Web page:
Myth # 14

It seems that nearly everyone supporting Mumia Abu-Jamal has, at one time or another, stated that he is an “award-winning journalist”. The cover of the paperback version of his book, “Live From Death Row”, states that Jamal was the recipient of the Peabody Award, a very prestigious broadcast journalism award presented by the University of Georgia.

Jamal’s supporters allege that he was a prominent reporter in Philadelphia who was on a crusade to expose police abuse and governmental corruption throughout the city. Therefore, they contend, Philadelphia’s Police Department and its Mayor, Frank Rizzo, “targeted Mumia Abu-Jamal” and framed him for the murder of Officer Daniel Faulkner.



If one spends enough time around Mumia Abu-Jamal’s supporters they will hear incredible stories of his prowess and exploits as a journalist in 1981. These stories are told with the intention of conjuring up an image of the crusading “voice of the voiceless” who constantly dogged police officials and Mayor Rizzo, constantly embarrassing them by exposing one wrongdoing after another. However, if one looks to articles written about and by Mumia Abu-Jamal in the late 1970s they will find that the truth about his journalistic career is something else all together.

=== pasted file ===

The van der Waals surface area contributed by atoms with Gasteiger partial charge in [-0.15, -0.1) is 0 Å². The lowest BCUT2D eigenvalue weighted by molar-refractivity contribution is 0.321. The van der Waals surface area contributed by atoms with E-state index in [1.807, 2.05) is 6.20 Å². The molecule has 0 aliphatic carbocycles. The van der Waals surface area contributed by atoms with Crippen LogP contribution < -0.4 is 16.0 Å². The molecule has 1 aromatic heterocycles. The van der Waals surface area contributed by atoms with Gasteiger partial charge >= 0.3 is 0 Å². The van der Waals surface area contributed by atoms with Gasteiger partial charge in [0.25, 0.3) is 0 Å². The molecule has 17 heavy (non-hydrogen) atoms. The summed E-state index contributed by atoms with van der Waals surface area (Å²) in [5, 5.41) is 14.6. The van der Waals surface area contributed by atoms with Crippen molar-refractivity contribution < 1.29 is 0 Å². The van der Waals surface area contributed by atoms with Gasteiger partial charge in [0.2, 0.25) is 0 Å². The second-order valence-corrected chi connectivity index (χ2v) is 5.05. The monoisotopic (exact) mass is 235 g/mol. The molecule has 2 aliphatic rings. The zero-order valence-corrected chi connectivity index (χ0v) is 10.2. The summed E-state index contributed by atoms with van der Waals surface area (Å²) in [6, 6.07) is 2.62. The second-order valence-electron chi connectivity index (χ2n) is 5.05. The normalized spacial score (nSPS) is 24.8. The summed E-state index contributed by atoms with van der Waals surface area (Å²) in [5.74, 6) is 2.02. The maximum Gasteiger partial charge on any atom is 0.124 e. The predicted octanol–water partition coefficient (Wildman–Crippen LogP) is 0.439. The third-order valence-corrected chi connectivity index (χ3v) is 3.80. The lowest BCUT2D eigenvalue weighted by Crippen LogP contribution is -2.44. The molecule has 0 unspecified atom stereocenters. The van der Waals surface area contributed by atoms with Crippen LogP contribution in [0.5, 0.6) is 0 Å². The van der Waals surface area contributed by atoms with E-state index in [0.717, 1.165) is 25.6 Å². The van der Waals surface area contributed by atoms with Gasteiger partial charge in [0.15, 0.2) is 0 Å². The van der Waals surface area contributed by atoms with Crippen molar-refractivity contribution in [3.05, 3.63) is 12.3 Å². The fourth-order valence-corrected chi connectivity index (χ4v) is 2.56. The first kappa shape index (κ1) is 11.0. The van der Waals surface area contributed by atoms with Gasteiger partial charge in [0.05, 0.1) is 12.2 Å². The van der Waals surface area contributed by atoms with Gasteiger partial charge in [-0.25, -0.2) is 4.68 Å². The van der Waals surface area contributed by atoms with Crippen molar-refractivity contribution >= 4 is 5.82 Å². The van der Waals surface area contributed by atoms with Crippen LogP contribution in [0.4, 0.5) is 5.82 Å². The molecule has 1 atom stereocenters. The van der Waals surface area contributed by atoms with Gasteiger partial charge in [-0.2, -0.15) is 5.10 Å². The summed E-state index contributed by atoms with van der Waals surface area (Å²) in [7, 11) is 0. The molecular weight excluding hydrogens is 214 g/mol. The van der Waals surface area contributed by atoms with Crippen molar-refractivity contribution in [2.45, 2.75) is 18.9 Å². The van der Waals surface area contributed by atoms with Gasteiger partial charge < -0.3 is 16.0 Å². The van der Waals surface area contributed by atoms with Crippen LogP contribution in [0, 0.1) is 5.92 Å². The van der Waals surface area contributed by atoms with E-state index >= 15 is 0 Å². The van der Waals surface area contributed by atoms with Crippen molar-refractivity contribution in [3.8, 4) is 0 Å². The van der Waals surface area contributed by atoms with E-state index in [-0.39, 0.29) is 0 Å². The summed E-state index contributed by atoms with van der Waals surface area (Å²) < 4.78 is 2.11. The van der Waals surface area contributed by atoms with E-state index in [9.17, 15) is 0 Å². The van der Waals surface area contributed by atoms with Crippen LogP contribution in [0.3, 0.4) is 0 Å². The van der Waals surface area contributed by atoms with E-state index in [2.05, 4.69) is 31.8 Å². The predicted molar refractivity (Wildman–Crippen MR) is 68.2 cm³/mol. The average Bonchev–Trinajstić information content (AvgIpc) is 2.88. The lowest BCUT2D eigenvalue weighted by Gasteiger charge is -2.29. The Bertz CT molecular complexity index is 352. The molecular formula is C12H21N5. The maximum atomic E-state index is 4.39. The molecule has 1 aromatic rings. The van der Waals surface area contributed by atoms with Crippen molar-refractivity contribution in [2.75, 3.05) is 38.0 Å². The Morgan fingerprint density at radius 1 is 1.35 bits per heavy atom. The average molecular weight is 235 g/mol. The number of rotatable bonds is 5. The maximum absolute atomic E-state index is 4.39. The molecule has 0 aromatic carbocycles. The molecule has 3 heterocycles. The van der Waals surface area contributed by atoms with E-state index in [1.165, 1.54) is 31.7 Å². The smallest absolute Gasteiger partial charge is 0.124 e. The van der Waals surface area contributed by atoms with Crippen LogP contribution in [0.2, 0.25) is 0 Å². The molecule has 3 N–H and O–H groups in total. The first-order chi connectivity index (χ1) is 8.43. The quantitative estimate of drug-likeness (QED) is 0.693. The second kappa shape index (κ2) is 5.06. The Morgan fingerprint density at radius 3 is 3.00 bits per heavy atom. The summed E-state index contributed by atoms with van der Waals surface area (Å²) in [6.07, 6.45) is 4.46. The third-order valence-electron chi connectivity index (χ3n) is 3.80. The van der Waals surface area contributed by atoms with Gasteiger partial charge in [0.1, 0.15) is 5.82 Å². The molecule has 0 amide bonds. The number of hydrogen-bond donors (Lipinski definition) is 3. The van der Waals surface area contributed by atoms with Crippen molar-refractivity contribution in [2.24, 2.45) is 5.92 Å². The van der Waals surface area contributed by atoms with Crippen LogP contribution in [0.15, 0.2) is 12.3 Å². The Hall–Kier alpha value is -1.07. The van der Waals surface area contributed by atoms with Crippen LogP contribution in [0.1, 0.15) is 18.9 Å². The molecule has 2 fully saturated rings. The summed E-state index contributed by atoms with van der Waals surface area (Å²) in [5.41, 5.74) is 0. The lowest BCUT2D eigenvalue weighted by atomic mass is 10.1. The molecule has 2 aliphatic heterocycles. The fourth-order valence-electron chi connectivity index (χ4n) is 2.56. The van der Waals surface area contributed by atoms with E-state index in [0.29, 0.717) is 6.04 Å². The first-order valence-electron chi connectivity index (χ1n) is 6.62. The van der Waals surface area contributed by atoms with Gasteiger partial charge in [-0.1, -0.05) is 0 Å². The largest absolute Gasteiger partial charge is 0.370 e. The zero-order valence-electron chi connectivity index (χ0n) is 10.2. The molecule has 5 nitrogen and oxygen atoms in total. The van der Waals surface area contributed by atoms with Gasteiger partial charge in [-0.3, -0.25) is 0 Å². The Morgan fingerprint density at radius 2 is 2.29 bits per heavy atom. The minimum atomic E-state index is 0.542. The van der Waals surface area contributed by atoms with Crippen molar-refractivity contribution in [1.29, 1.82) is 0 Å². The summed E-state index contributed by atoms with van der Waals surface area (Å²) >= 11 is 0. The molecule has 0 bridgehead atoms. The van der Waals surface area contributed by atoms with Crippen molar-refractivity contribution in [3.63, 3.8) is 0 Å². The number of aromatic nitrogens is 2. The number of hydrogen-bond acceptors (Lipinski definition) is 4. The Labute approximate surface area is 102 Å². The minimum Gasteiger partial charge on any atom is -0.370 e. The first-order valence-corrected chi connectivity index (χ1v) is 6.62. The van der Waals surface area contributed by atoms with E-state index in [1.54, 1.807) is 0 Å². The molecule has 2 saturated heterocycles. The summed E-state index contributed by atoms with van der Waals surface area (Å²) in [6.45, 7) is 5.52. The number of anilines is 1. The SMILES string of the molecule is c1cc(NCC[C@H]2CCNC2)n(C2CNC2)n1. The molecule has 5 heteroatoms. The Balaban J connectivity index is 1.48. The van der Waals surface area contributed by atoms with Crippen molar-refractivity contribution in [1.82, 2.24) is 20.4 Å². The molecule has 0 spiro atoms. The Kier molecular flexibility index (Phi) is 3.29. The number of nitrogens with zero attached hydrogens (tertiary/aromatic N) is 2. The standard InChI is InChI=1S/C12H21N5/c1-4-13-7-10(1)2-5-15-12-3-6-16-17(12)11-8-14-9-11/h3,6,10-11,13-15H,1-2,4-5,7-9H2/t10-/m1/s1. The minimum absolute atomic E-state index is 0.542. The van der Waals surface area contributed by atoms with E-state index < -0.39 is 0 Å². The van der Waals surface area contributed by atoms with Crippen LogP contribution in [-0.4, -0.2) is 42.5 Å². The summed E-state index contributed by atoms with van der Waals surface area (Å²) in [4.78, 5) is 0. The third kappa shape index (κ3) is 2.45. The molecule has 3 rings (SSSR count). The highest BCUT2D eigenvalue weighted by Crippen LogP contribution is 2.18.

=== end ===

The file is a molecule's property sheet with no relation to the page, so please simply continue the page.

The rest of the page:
It is easy to find articles written after the murder of Officer Faulkner in which Jamal’s friends and colleagues gush about his talent. It is equally difficult to find any record of his actual work. One would expect that if an individual reporter were consistently exposing rampant misconduct by the Police, the Mayor, and various other city officials, that person’s name would regularly appear in the news. Yet, an internet search on Jamal prior to December 9, 1981, reveals that his name appeared in just one article that had nothing to do with exposing corruption and wrong-doing. When asked to produce copies of reports exposing Police abuse from Jamal’s body of work, he, his attorney and his followers are unable to produce anything concrete. Instead, their one and only example of Jamal’s journalistic prowess seems to be this: Mayor Frank Rizzo once said to a group of reporters that he was displeased with the way they were attacking him in their reports, and Jamal’s supporters insist that Rizzo was “looking right at” Jamal when he said this.

Despite what is claimed on the cover of his book, Jamal has never won a Peabody Award. Though he did win a local media award for his part in a group effort on a report that dealt with social issues in Philadelphia (not police abuse), the simple fact is that Jamal has never won any prestigious award for journalism.